lands, and that splendid city had become the centre of pollution for the whole world. Amidst this universal dissoluteness of manners, Paul needed some special encouragement in his work there. That encouragement was granted him, and the record of it constitutes my text. "Be not afraid, but speak, and hold not thy peace; for I am with thee, and no man shall set on thee to hurt thee; for I have much people in this city." That is, he had 'much people' there whom he designed to convert and save. It cannot mean that there were many there who were then his people, or who in fact loved and served him, for that was not true, and that was not the encouragement which Paul needed. It must mean that there were those there in large numbers whom he intended to save, and to whom he now sent the gospel as the means of their conversion, and whom, therefore, He, who calls "things that are not as though they were," might call "his people." In the corrupt, debased, and sunken mass then bowing down in polluted temples, and giving unrestrained indulgence to the form of sin which offers the most direct resistance to "the gospel of the blessed God," there were those whom he meant to "wash, to sanctify, and to justify, in the name of the Lord Jesus," and to save. The doctrine of the text, then, it is not difficult to perceive. It is, that the purposes of divine sovereignty are an encouragement to efforts in doing good; or the fact that it is the intention of God to bring his chosen people to heaven, should stimulate us, and cheer us on in our efforts to save souls. This doctrine I propose now to illustrate and defend.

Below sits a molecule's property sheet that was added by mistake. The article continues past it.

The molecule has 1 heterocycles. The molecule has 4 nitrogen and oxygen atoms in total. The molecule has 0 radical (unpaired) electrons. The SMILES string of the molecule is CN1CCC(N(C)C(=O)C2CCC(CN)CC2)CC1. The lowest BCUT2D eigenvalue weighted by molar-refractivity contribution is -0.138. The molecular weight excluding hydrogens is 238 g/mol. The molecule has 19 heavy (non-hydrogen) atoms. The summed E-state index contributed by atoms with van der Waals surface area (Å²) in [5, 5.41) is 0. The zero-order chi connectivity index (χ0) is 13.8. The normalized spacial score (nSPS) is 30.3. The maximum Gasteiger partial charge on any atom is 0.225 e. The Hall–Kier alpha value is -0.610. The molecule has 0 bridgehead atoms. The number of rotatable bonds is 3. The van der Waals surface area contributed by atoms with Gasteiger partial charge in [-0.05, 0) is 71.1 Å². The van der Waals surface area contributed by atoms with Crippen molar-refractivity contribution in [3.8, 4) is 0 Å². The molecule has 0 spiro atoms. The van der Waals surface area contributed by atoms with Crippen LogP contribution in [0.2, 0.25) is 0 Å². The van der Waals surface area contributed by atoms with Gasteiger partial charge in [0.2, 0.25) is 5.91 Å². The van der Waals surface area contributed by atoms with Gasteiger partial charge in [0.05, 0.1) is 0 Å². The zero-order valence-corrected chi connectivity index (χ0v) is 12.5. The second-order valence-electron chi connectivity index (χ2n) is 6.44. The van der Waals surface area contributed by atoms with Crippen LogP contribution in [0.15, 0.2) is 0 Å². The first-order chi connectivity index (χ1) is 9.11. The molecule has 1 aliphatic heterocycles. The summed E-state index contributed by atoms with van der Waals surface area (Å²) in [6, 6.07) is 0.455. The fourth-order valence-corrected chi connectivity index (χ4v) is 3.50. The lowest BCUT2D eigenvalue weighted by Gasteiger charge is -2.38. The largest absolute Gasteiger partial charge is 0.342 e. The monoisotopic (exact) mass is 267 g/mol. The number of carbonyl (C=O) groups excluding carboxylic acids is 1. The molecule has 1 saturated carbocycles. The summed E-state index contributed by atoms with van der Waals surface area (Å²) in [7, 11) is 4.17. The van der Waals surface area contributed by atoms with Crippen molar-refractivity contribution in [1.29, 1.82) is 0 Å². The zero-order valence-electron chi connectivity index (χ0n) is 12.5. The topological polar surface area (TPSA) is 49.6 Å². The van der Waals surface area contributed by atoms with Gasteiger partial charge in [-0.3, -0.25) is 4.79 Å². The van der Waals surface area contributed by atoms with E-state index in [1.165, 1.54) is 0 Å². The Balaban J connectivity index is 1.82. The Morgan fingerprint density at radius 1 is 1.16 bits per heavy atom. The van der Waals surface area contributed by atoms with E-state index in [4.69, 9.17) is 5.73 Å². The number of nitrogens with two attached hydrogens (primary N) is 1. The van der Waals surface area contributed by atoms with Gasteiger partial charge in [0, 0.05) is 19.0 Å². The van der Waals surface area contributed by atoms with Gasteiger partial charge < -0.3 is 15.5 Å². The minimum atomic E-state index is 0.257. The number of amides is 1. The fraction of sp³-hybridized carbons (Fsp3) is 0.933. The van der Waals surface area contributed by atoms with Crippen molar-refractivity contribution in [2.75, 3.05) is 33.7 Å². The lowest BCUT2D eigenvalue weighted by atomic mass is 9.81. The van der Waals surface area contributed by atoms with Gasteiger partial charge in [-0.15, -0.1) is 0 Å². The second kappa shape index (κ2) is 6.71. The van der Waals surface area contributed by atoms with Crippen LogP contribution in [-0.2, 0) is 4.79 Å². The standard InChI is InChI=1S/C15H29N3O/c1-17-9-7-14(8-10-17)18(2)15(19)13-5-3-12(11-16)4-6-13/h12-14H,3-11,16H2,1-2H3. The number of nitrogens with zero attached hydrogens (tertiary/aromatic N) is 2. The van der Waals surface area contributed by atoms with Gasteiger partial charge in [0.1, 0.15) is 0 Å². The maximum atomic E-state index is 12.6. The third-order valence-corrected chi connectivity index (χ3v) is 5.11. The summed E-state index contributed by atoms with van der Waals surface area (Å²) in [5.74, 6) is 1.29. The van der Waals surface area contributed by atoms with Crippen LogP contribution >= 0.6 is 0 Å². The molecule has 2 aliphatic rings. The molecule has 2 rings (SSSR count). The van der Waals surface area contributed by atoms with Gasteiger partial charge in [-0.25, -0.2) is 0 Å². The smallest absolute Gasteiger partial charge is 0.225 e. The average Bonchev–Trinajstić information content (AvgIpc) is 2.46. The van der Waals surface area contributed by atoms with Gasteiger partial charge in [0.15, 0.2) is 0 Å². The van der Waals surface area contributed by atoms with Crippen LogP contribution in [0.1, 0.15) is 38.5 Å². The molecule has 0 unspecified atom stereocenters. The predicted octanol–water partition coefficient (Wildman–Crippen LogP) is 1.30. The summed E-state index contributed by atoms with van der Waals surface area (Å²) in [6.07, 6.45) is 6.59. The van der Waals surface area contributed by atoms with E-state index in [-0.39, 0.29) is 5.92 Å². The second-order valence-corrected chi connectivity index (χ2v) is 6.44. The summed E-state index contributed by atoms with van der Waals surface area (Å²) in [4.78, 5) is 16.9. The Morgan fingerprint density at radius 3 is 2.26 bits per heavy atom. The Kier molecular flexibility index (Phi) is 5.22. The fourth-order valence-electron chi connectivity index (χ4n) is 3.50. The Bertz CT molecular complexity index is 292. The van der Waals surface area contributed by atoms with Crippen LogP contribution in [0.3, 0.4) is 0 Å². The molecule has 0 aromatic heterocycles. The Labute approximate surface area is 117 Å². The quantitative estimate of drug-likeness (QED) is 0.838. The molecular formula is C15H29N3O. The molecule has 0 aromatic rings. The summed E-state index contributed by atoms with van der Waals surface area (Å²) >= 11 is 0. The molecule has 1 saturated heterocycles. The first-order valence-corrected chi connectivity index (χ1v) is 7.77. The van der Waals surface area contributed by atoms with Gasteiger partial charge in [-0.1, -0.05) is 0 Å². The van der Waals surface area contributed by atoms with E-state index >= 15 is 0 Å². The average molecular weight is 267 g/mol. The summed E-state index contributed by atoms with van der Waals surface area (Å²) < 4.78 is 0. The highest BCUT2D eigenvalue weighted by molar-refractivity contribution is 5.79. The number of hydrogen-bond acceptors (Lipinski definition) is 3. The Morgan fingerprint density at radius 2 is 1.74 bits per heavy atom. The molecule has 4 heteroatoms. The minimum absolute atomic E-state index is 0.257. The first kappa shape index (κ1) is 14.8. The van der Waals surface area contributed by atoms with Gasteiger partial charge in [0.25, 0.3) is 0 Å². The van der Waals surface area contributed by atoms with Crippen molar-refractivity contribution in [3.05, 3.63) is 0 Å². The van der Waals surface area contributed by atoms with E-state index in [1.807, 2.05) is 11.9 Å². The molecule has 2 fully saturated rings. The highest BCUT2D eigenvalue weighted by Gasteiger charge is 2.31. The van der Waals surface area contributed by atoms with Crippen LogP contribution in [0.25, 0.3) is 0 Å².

I am aware that it is often supposed that this doctrine has just the opposite tendency. I am not ignorant of the form in which it is often professedly held by the impenitent and the wicked, that "if they are to be saved they will be, and that effort will be useless;" nor am I ignorant of the effect which it may be made to have on many of the professed friends of truth. There is no doctrine of the scriptures which may not be abused; and there is no occasion for denying that this has been so held by many ministers of the gospel, and many churches, as to produce any other effect than to stimulate them to effort for the salvation of souls. And I am not ignorant that there is often real difficulty in pure and honest minds on the subject. If God is a sovereign; if he has a purpose which embraces all things; if he has a plan of electing love by which he designs to save all those who will actually be saved, it seems to be a doctrine that will paralize effort; that will render fruitless all exertion; that repels all human interferance, and that must throw the cold chill of death over all the gushing sensibilities that would weep over the lost. But it is not desirable or necessary that it should have this effect on any minds. It had not on the mind of Paul; and I shall render a good service if I can show you that it does not necessarily or properly have this effect. The design of this discourse therefore, is to show, that so far from having of necessity this effect, the purpose of God to save his elect, is the best ground of calculation, the best basis for effort, and the best encouragement for doing good in